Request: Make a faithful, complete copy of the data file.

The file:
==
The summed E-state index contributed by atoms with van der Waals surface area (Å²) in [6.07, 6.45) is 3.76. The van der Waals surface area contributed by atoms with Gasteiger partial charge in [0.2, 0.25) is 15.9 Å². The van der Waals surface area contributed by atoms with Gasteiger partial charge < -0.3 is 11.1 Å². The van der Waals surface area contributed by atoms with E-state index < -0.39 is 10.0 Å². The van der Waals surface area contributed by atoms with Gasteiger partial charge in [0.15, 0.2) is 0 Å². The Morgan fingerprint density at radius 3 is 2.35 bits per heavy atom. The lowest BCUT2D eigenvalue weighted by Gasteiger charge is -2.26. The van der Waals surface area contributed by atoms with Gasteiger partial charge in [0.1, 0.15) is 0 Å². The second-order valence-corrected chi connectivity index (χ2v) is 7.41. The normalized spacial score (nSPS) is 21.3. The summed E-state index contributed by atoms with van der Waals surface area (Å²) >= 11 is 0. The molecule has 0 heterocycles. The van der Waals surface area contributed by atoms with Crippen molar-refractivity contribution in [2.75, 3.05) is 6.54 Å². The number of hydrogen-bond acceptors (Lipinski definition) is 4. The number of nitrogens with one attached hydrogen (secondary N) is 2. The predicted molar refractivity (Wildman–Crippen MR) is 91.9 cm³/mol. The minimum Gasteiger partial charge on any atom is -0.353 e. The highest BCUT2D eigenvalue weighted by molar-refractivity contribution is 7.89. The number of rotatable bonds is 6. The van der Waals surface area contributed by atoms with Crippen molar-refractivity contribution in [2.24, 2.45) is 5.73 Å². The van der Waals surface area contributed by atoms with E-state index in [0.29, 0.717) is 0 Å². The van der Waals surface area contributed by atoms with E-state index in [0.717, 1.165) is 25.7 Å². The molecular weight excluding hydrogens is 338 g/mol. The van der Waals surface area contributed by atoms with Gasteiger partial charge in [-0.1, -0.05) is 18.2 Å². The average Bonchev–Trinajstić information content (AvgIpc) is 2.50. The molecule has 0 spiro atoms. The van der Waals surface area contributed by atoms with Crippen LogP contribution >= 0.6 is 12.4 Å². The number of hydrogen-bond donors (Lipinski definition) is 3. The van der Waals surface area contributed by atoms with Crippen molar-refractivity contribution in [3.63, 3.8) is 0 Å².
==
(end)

The summed E-state index contributed by atoms with van der Waals surface area (Å²) in [6.07, 6.45) is 3.76. The van der Waals surface area contributed by atoms with Gasteiger partial charge in [0.2, 0.25) is 15.9 Å². The van der Waals surface area contributed by atoms with Gasteiger partial charge < -0.3 is 11.1 Å². The van der Waals surface area contributed by atoms with E-state index < -0.39 is 10.0 Å². The van der Waals surface area contributed by atoms with Gasteiger partial charge in [0.15, 0.2) is 0 Å². The Morgan fingerprint density at radius 3 is 2.35 bits per heavy atom. The lowest BCUT2D eigenvalue weighted by Gasteiger charge is -2.26. The van der Waals surface area contributed by atoms with Gasteiger partial charge in [0.1, 0.15) is 0 Å². The second-order valence-corrected chi connectivity index (χ2v) is 7.41. The normalized spacial score (nSPS) is 21.3. The summed E-state index contributed by atoms with van der Waals surface area (Å²) >= 11 is 0. The molecule has 0 heterocycles. The van der Waals surface area contributed by atoms with Crippen molar-refractivity contribution in [2.75, 3.05) is 6.54 Å². The number of hydrogen-bond acceptors (Lipinski definition) is 4. The number of nitrogens with one attached hydrogen (secondary N) is 2. The predicted molar refractivity (Wildman–Crippen MR) is 91.9 cm³/mol. The minimum Gasteiger partial charge on any atom is -0.353 e. The highest BCUT2D eigenvalue weighted by molar-refractivity contribution is 7.89. The number of rotatable bonds is 6. The van der Waals surface area contributed by atoms with Crippen molar-refractivity contribution in [2.24, 2.45) is 5.73 Å². The van der Waals surface area contributed by atoms with E-state index in [0.29, 0.717) is 0 Å². The van der Waals surface area contributed by atoms with E-state index in [0.717, 1.165) is 25.7 Å². The molecular weight excluding hydrogens is 338 g/mol. The van der Waals surface area contributed by atoms with Gasteiger partial charge in [-0.1, -0.05) is 18.2 Å². The average Bonchev–Trinajstić information content (AvgIpc) is 2.50. The molecule has 0 spiro atoms. The van der Waals surface area contributed by atoms with Crippen LogP contribution >= 0.6 is 12.4 Å². The number of hydrogen-bond donors (Lipinski definition) is 3. The van der Waals surface area contributed by atoms with Crippen molar-refractivity contribution in [3.63, 3.8) is 0 Å².